"Most of the time, people listen to you with the brain, but often you will be able to convince them only if you speak with your heart to their heart.”
As Muller caught his breath, we asked him one last question.
Muller: “Who are the greatest networkers that I know? That is a difficult question. I believe that the greatest networkers are those who did it at the highest or deepest human, philosophical, moral, ethical and spiritual levels—people like the Buddha, Jesus, Gandhi, Schweitzer, Teilhard de Chardin, Martin Luther King, Hammarskjold, U Thant, people who really transcended races, nations and groups, and networked at the all-human level, linking the heavens and the earth and showing us our prodigious worth and journey in the universe. People like Bach, Beethoven, Shakespeare, Goethe, who make us feel the greatness of life and again fuse the heavens with the earth. They have reached the pinnacle of networking, not the heads of government of today, who will be completely forgotten in a few years. Those great people were not networking during their own times only, but they continue to network over the centuries into our own times. Their dreams and thoughts and feelings are still alive today. The real networkers are those who go deepest and come closest to the mystery of life in the universe. Of course, these are my great networkers, because I work for the United Nations. For the Catholics probably the Pope is the greatest networker, and for the Rotarians and International Lions their current presidents are the greatest networkers.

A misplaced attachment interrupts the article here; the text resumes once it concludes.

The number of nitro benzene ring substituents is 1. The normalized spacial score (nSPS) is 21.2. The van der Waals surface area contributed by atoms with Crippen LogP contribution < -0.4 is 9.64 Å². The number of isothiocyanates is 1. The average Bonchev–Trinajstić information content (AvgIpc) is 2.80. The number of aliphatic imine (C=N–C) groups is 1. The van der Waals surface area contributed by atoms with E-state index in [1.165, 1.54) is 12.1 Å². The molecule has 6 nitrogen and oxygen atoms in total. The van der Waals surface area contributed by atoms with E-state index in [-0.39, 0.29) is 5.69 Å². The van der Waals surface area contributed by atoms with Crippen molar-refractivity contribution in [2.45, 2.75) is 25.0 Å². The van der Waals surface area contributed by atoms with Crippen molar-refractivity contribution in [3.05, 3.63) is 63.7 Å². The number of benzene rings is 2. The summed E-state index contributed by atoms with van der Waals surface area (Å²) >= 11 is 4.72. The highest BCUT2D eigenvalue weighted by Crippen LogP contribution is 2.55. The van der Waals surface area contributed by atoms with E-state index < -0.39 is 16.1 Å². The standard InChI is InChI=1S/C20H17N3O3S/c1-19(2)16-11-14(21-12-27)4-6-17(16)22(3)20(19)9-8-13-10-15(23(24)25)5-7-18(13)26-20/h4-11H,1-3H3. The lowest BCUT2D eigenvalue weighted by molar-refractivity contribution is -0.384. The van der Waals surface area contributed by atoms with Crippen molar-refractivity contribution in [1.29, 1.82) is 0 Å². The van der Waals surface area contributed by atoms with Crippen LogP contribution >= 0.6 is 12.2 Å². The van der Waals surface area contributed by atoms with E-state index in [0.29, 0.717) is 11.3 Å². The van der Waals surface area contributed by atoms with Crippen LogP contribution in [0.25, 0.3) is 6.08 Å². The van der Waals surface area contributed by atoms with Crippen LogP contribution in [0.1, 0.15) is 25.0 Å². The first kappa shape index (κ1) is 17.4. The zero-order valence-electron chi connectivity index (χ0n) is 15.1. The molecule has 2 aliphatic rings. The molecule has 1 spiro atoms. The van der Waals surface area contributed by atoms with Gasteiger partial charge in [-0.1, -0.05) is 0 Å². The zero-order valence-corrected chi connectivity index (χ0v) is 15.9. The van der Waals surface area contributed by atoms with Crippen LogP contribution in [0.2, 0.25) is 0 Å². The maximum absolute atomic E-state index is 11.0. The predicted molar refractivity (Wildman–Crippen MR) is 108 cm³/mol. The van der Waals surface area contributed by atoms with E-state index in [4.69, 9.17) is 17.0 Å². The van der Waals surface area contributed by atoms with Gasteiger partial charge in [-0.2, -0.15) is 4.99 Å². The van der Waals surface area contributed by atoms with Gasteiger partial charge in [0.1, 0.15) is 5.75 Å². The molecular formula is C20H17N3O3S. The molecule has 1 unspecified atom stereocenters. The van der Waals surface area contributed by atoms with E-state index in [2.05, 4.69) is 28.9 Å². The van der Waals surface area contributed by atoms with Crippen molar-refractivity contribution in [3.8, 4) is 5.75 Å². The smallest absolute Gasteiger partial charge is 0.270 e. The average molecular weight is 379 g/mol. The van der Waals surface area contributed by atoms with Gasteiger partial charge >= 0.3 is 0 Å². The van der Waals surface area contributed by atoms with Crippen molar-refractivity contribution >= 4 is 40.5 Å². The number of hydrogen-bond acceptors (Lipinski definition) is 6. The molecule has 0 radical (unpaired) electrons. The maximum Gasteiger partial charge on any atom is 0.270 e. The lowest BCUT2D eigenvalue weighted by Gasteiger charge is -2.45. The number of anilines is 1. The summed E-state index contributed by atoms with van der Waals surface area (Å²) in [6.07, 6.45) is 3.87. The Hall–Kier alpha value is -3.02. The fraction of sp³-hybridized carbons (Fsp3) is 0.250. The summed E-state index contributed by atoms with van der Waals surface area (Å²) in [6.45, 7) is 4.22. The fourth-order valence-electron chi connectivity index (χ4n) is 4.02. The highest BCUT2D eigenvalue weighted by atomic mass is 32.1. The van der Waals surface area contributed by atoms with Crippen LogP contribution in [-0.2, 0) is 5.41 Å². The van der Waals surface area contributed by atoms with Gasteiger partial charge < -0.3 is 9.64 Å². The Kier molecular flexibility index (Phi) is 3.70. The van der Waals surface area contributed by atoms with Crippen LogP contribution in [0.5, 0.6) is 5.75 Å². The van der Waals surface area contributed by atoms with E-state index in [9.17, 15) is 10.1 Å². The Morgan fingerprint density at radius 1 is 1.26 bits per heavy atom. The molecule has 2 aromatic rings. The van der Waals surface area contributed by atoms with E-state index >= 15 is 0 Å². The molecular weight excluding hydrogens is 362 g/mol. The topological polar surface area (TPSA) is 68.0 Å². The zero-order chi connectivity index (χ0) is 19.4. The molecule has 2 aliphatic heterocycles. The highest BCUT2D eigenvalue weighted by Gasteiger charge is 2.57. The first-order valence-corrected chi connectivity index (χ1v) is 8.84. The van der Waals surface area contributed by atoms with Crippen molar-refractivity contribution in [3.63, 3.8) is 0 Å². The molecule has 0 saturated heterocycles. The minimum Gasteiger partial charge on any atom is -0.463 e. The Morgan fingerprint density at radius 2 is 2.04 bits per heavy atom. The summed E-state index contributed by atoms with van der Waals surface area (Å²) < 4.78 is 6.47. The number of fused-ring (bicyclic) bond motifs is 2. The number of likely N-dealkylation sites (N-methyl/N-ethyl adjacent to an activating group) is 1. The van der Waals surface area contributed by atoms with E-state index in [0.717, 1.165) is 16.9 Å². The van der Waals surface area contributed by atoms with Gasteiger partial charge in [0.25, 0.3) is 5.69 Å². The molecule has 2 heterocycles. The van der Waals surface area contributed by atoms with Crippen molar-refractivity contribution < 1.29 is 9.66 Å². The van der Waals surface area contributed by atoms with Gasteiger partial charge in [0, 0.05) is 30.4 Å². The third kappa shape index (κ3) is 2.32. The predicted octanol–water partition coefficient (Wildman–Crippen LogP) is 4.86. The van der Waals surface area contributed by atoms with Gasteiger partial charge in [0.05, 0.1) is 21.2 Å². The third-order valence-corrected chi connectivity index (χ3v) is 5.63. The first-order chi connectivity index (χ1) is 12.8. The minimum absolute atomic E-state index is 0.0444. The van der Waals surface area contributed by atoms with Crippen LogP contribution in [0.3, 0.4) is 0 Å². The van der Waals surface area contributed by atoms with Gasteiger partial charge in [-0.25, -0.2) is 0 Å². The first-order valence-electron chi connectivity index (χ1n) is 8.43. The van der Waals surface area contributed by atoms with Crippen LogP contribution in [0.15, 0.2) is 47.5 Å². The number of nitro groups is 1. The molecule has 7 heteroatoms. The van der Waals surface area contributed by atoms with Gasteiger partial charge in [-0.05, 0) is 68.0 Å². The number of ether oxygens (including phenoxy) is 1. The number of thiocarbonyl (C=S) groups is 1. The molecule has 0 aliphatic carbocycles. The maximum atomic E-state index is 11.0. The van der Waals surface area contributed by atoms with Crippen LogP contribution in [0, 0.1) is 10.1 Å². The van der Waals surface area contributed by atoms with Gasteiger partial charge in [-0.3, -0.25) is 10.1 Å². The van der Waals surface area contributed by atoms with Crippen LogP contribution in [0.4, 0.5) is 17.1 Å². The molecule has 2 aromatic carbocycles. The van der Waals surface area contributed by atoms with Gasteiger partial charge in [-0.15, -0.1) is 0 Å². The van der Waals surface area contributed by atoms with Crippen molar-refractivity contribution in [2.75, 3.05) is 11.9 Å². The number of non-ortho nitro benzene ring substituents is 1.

“What is really needed today is a new philosophy of life within our global conditions, a new hope, a new vision of the future. And the strange, beautiful thing is that probably this time the vision will not be the product of any one person, but will be a collective product. It will be the creation of the new human species as a macroorganism, as a perfected neural system made up of thousands and thousands of networks. As we move towards the bimillennium, perhaps networking will become the new democracy, a new major element in the system of governance, a new way of living in the global, miraculous, complex conditions of our strange, wonderful, live planet spinning and circling in the prodigious universe at a crossroads of infinity and eternity.”